Last reviewed 01/2018
Starvation is the state of being when insufficient calorific intake is being ingested in order to maintain body weight. It is often taken to mean a reduction in eating, but it may also be due to defective absorption. It is one form of malnutrition and it forms a spectrum with the changes of fasting; fasting implies a greater element of active decision not to eat. In hardy individuals with supplementation of just water, absolute fasting can continue for around 100 days.
Fasting is most commonly exhibited in the hospital environment in pre- and post-operative patients who are kept 'nil by mouth'.
Physiologically, the changes of starvation can be divided up on a temporal basis:
- first 24 hours:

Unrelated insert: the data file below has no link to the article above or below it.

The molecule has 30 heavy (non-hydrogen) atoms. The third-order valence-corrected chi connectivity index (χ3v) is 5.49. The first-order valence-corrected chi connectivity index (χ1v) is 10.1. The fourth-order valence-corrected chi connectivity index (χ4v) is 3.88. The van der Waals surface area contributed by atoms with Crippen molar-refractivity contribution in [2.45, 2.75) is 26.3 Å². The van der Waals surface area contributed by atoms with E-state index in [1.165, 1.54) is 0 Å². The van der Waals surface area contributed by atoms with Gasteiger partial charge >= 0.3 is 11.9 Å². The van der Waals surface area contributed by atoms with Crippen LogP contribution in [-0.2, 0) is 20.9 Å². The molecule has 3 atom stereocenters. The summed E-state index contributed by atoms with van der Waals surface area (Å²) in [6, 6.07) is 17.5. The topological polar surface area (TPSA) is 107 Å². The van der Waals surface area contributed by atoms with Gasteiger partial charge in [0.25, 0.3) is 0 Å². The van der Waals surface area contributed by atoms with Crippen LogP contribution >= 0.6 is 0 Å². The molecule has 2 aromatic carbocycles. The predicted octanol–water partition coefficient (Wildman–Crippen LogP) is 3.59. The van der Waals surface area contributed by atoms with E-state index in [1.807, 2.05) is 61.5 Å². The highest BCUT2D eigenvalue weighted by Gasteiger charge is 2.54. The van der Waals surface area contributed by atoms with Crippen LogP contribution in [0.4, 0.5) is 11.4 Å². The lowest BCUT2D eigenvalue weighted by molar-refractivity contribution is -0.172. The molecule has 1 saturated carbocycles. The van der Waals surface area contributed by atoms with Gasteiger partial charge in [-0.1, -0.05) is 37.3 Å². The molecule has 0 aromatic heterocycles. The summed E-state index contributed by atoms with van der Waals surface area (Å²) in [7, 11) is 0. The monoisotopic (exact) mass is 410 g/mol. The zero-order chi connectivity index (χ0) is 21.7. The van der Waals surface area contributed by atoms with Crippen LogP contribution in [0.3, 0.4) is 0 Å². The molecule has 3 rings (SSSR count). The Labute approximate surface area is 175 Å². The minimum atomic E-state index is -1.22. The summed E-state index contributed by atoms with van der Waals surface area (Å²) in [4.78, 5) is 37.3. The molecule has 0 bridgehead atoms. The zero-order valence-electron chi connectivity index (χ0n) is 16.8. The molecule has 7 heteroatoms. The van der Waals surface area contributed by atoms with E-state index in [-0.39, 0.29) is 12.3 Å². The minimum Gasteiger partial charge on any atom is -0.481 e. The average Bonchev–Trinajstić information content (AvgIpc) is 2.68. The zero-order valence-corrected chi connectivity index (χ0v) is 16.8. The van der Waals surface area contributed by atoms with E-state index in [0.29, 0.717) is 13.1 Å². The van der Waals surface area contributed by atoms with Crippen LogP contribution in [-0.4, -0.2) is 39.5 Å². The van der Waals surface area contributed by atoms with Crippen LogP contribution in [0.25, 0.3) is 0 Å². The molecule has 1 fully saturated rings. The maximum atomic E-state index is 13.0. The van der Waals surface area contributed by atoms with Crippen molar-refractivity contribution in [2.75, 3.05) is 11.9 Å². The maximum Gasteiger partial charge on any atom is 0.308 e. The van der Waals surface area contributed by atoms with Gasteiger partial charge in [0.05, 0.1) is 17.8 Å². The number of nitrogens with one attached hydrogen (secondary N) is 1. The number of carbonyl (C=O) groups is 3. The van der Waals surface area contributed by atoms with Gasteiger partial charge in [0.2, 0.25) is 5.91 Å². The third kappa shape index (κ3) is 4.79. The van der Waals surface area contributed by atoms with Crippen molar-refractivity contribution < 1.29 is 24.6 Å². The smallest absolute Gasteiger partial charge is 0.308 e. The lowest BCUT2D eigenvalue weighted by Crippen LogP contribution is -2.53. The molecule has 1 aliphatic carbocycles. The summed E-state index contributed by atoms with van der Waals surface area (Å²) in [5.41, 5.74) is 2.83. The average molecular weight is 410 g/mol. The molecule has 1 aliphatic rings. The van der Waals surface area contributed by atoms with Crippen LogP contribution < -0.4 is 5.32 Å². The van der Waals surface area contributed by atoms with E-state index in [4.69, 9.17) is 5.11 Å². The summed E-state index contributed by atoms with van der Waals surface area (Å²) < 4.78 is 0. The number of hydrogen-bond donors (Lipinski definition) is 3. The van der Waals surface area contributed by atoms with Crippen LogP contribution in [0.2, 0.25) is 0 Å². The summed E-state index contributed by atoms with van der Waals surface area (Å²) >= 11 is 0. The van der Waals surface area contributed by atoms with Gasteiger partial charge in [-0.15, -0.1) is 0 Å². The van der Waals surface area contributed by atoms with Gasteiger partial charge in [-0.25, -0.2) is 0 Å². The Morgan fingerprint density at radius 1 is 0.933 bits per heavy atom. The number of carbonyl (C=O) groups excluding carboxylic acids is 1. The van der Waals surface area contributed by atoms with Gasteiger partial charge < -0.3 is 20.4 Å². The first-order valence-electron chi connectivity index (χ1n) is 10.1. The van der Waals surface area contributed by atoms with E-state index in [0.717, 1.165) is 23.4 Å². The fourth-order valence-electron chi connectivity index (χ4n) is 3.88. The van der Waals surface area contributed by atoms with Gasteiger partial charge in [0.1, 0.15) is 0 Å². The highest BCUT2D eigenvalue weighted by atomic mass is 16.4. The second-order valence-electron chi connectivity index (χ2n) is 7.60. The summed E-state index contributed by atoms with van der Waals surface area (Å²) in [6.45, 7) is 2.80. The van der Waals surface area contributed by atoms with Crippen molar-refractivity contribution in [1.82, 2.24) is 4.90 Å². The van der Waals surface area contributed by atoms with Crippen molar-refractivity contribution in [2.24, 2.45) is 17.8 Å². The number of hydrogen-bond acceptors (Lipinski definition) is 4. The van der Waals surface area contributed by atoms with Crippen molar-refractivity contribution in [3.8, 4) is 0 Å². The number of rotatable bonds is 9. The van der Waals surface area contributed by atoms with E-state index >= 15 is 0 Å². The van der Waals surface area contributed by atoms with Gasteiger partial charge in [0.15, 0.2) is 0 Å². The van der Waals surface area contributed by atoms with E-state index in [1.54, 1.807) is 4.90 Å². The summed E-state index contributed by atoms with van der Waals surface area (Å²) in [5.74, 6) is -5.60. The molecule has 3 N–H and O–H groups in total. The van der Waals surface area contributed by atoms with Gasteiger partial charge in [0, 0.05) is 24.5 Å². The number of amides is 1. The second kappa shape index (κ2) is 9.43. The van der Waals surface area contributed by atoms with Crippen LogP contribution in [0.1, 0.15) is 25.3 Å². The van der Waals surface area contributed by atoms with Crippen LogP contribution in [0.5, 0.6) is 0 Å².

- muscle protein and fat are the primary energy sources
- glucose reserves from glycogenolysis last only for the first day
- then, glycerol from fat and amino acids from muscle are converted by gluconeogenesis in the liver to glucose. Glucose is used as the energy source for the brain, erythrocytes and leucocytes, the bone marrow, and the renal medulla.
- prolonged starvation (days to weeks):
- the degradation of muscle protein can no longer be maintained and it is reduced from 10g/day to 3-4 g
- after about 3 weeks, the brain converts from its energy supply to ketone bodies produced from fat breakdown
- ketones begin to appear in urine